Monday, January 24th, 2011


On January the 13th at a particular place in Greenland the sun rises above the horizon. It is the first time the sun rises at this place all winter, when the sun usually hides below the horizon and leaves this place in arctic darkness. On January the 13th the sun has done this for a long time, as regular as clockwork. This year the sun behaved unexpectedly. In defiance of our predictability of it, it rose 48 hours early on January 11th. But it was not the sun that was misbehaving, it was us. Our effect on the atmosphere is warming our small blue dot and it has lowered the level of the ice sheets in Greenland. The local horizon had changed and the sun was oblivious to us or our predicament.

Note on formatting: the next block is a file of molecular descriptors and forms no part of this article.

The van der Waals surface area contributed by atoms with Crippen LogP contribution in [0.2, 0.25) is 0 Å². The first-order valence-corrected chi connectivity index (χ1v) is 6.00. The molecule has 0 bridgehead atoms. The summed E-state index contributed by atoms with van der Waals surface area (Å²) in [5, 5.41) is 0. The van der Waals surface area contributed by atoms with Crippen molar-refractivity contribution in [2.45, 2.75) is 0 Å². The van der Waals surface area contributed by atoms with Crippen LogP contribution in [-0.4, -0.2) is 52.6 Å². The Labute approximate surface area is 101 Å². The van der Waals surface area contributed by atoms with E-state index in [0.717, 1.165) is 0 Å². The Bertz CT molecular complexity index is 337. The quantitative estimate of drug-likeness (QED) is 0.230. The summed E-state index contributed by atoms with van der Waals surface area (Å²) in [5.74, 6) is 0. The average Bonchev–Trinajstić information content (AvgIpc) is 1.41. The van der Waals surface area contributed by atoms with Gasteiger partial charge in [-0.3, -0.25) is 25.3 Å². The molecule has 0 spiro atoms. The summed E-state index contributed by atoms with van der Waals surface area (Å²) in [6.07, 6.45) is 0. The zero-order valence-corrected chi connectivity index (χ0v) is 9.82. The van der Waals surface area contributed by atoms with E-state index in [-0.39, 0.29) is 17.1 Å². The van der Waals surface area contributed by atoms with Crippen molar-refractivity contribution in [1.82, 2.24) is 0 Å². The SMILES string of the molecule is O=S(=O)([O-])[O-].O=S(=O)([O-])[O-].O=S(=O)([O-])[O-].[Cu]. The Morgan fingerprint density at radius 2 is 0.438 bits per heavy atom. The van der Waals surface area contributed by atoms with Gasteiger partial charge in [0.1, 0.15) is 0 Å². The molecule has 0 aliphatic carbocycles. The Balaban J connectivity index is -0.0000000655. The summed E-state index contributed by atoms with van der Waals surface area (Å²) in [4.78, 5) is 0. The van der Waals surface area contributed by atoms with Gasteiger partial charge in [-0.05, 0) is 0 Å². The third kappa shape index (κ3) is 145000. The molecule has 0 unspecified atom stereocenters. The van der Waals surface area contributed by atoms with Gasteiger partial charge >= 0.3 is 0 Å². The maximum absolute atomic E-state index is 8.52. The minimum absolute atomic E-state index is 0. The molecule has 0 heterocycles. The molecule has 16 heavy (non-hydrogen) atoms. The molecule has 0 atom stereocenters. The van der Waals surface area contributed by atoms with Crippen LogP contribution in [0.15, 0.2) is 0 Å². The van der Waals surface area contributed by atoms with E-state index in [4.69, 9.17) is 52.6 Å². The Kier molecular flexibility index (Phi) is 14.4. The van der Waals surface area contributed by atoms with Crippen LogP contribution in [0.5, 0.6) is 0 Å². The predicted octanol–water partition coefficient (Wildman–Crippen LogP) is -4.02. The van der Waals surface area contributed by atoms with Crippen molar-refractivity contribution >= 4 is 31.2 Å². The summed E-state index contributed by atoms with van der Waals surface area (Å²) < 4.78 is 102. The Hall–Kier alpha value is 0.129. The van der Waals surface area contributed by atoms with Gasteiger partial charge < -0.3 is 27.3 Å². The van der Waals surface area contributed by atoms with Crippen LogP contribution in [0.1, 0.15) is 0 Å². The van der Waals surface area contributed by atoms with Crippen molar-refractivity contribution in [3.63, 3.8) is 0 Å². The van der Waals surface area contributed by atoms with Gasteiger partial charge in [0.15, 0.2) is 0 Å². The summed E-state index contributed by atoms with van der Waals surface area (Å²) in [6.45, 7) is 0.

Today I arrived home for a brief time. Enough to cuddle the teething little man, or as we now know him, Mr Dribbles. Then I was picked up by a friend and we headed for the hills to practice some more night navigation. When we stepped foot on the bog the darkness had already descended and the mist was joining it. Hill fog reduced the visibility to only a few meters. These were perfect conditions to follow bearings for nearly a kilometre and test our accuracy. The highlight of the trek was switching the head torches off and standing on the summit of the second highest point in the county of Antrim; Slievenenee, the ‘mountain of the warriors’. The wind whipped up around us and the land was a mere few meters in the foggy black, then beyond; only wild bog and the night. This was the highlight, but the low was that I have just discovered that there is a cairn on the summit and the wonders of technology, and the silent sentinel that is my GPS in my ruck, tells me that we stood only a few meters away from it. The mist robbed us of our pinnacle point. They say that when you summit mountains it is because they let you. The rain, bog, and thick fog were her friends tonight and she used them against us. At least she let us grace her slopes.